Laura Bliss is CityLab’s west coast bureau chief, covering transportation and technology. She also authors MapLab, a biweekly newsletter about maps (subscribe here). Her work has appeared in the New York Times, The Atlantic, Los Angeles magazine, and beyond.
Knowing how the ride-hail service is used near key metro stops could help the agency address its “first-and-last mile” problem.
Uber and Lyft market their services as complementing public transit, encouraging people who might otherwise drive all day to use an mix of municipal and private transit. But not everyone agrees that’s what happens. Some transit experts argue the services pull riders off trains and buses and into the backseats of cars. And some say the services are contributing to a slump in transit ridership in Southern California.
So is ride-hailing friend or foe to transit? L.A. County’s Metropolitan Transportation Authority may soon be getting at least a partial answer. The L.A. Times reports that the agency is negotiating an agreement with Lyft that would provide access to data on how riders use the service for trips that begin or end at certain Metro stations, such as those at the end of a line or at major employment centers that draw lots of commuters.
Besides offering a better sense of how many cars Lyft is putting on or off the road, the data could shed light on transit’s “first-and-last mile” problem, according to Metro officials. "We know that people use services like Lyft to get from home to transit, or to get to their final destination," Jacob Lieb, a Metro sustainability policy manager, told the Times. "But we don't have that much detail about how, and in what circumstances."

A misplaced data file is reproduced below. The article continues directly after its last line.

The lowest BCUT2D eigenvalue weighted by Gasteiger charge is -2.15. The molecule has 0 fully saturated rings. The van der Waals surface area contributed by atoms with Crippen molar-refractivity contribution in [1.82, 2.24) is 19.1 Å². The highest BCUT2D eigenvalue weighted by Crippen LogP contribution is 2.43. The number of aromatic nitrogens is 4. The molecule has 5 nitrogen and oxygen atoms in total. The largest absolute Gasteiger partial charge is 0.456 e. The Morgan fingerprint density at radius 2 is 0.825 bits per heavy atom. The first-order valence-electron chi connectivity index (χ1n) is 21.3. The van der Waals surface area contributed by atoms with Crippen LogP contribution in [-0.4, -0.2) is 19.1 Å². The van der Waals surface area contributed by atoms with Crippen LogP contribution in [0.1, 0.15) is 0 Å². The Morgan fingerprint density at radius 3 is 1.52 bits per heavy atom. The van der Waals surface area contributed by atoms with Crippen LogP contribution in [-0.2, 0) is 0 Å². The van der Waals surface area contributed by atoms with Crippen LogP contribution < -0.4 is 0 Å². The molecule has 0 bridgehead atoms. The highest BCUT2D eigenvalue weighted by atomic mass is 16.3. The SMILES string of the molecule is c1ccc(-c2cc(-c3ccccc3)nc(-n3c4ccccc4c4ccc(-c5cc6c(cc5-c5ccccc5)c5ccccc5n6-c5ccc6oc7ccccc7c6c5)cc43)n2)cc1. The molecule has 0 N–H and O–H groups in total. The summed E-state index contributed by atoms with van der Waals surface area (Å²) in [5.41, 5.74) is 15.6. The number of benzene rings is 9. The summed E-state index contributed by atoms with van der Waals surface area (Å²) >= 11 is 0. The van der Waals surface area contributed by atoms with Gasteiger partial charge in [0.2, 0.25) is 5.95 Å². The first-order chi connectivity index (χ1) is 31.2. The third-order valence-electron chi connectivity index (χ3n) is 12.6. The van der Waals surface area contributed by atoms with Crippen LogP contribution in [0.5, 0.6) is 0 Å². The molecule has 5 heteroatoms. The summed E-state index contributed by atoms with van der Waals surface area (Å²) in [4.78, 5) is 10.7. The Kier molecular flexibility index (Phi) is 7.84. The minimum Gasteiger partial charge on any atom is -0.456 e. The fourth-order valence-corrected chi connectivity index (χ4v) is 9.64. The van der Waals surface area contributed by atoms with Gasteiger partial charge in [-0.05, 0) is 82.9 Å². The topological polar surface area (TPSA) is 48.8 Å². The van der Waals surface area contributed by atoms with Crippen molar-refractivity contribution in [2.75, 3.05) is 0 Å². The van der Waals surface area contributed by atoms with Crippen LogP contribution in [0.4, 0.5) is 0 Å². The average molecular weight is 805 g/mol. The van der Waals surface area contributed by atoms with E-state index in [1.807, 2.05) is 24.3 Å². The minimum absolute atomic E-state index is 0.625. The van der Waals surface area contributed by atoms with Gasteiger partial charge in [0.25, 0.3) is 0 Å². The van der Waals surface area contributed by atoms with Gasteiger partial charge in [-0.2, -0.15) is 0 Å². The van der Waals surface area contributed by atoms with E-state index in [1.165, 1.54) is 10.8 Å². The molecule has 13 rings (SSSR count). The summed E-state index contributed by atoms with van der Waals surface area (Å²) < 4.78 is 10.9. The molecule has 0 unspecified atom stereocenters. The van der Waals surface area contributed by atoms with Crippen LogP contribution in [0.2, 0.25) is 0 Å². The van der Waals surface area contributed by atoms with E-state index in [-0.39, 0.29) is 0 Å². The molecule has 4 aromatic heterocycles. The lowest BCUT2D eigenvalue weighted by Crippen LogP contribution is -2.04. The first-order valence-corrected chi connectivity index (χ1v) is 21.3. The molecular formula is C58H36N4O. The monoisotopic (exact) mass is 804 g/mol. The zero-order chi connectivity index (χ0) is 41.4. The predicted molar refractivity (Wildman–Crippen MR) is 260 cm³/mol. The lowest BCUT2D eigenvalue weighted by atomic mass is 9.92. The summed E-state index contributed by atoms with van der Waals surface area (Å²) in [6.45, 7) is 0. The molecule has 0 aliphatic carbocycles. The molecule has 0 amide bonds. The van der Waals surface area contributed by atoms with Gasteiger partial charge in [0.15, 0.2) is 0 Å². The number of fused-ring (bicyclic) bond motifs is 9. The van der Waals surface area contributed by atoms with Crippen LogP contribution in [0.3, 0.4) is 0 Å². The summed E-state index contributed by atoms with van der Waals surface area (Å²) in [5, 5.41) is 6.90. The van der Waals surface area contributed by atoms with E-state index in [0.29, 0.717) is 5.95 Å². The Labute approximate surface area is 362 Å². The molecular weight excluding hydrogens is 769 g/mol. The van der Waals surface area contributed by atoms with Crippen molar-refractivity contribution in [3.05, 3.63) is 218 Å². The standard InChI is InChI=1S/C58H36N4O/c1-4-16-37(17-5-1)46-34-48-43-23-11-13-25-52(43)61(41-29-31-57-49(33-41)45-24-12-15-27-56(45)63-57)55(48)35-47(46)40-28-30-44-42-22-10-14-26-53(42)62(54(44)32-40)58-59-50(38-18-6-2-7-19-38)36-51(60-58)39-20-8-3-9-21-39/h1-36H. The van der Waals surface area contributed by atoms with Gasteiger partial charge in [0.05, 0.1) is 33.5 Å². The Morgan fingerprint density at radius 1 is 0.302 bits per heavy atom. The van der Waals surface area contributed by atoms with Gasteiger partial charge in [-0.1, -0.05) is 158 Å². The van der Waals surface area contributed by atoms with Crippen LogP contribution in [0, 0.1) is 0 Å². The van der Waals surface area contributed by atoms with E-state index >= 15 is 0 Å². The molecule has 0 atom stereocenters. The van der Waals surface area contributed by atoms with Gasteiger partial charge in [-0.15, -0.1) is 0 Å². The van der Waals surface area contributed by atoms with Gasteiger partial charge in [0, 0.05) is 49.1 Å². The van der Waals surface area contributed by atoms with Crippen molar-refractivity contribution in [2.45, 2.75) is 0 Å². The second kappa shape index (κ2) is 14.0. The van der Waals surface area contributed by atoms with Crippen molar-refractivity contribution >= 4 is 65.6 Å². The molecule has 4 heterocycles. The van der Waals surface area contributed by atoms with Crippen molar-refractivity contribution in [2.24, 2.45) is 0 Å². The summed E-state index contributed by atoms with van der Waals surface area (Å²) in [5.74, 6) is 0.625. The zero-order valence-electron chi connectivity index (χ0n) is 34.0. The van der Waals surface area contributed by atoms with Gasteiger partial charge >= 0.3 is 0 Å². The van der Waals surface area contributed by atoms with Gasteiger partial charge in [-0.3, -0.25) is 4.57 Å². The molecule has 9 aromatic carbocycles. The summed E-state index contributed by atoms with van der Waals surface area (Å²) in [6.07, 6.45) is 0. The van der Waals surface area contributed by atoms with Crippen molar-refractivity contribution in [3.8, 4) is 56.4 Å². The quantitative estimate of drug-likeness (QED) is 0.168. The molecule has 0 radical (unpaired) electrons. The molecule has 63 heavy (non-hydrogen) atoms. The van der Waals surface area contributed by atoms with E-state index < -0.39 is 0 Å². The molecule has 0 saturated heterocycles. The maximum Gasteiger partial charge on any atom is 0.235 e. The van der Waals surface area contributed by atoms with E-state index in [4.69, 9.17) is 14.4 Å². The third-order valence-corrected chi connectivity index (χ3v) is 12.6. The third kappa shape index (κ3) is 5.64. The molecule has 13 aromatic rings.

What would Lyft get in return for its data dump? The Times reports:
Metro would advertise the service to its riders, Lieb said. Metro is also considering adding Lyft to a trip-planning feature in the agency's mobile app, which creates an itinerary based on a user's starting point and destination.
If it goes through, Metro’s agreement would be the latest in a promising trend. Last year, Dallas Area Rapid Transit became the first U.S. agency to formally partner with both Lyft and Uber, and now allows transit riders to hail rides from both services through its official app. Kansas City recently announced a related partnership with the microtransit service Bridj, essentially promising low-cost, on-demand bus rides.
These are all smart moves for cities grappling with a technology that hardly existed five years ago. Whether Lyft and Uber are friends or foes, ride-hailing isn’t going away.